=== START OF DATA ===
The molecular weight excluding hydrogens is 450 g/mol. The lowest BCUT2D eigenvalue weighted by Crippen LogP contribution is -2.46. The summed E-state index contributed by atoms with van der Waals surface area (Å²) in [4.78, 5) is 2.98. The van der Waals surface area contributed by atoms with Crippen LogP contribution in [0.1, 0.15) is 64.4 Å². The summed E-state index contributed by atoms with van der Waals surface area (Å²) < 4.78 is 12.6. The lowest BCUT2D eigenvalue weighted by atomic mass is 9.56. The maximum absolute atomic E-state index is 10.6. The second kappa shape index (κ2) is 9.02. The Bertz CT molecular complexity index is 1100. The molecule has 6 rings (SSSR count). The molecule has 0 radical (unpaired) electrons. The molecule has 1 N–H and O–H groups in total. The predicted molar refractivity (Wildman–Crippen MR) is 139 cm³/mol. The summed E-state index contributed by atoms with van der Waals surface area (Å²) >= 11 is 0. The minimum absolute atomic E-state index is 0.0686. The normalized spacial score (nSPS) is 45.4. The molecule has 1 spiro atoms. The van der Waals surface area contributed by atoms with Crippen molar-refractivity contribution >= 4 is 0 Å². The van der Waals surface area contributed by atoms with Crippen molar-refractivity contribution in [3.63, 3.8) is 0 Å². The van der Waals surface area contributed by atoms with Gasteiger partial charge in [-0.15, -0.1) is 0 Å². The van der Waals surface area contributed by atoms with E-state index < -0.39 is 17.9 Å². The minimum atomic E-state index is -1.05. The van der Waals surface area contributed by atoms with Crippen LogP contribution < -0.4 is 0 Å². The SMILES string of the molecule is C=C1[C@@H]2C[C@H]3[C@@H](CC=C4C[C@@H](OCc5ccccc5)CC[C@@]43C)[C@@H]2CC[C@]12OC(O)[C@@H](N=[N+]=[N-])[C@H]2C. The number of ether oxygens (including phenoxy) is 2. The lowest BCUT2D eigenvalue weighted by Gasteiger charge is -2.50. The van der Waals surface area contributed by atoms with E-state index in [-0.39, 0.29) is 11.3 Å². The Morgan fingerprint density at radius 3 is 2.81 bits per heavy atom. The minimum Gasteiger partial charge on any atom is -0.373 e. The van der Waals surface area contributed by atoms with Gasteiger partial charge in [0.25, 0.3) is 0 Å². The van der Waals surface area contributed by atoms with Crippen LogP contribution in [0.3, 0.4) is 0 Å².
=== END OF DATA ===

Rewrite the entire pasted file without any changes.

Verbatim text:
The molecular weight excluding hydrogens is 450 g/mol. The lowest BCUT2D eigenvalue weighted by Crippen LogP contribution is -2.46. The summed E-state index contributed by atoms with van der Waals surface area (Å²) in [4.78, 5) is 2.98. The van der Waals surface area contributed by atoms with Crippen LogP contribution in [0.1, 0.15) is 64.4 Å². The summed E-state index contributed by atoms with van der Waals surface area (Å²) < 4.78 is 12.6. The lowest BCUT2D eigenvalue weighted by atomic mass is 9.56. The maximum absolute atomic E-state index is 10.6. The second kappa shape index (κ2) is 9.02. The Bertz CT molecular complexity index is 1100. The molecule has 6 rings (SSSR count). The molecule has 0 radical (unpaired) electrons. The molecule has 1 N–H and O–H groups in total. The predicted molar refractivity (Wildman–Crippen MR) is 139 cm³/mol. The summed E-state index contributed by atoms with van der Waals surface area (Å²) >= 11 is 0. The minimum absolute atomic E-state index is 0.0686. The normalized spacial score (nSPS) is 45.4. The molecule has 1 spiro atoms. The van der Waals surface area contributed by atoms with Crippen molar-refractivity contribution >= 4 is 0 Å². The van der Waals surface area contributed by atoms with Crippen molar-refractivity contribution in [3.63, 3.8) is 0 Å². The van der Waals surface area contributed by atoms with Gasteiger partial charge in [-0.15, -0.1) is 0 Å². The van der Waals surface area contributed by atoms with E-state index < -0.39 is 17.9 Å². The minimum atomic E-state index is -1.05. The van der Waals surface area contributed by atoms with Crippen LogP contribution < -0.4 is 0 Å². The SMILES string of the molecule is C=C1[C@@H]2C[C@H]3[C@@H](CC=C4C[C@@H](OCc5ccccc5)CC[C@@]43C)[C@@H]2CC[C@]12OC(O)[C@@H](N=[N+]=[N-])[C@H]2C. The number of ether oxygens (including phenoxy) is 2. The lowest BCUT2D eigenvalue weighted by Gasteiger charge is -2.50. The van der Waals surface area contributed by atoms with E-state index in [-0.39, 0.29) is 11.3 Å². The Morgan fingerprint density at radius 3 is 2.81 bits per heavy atom. The minimum Gasteiger partial charge on any atom is -0.373 e. The van der Waals surface area contributed by atoms with Gasteiger partial charge in [0.25, 0.3) is 0 Å². The van der Waals surface area contributed by atoms with Crippen LogP contribution in [0.3, 0.4) is 0 Å².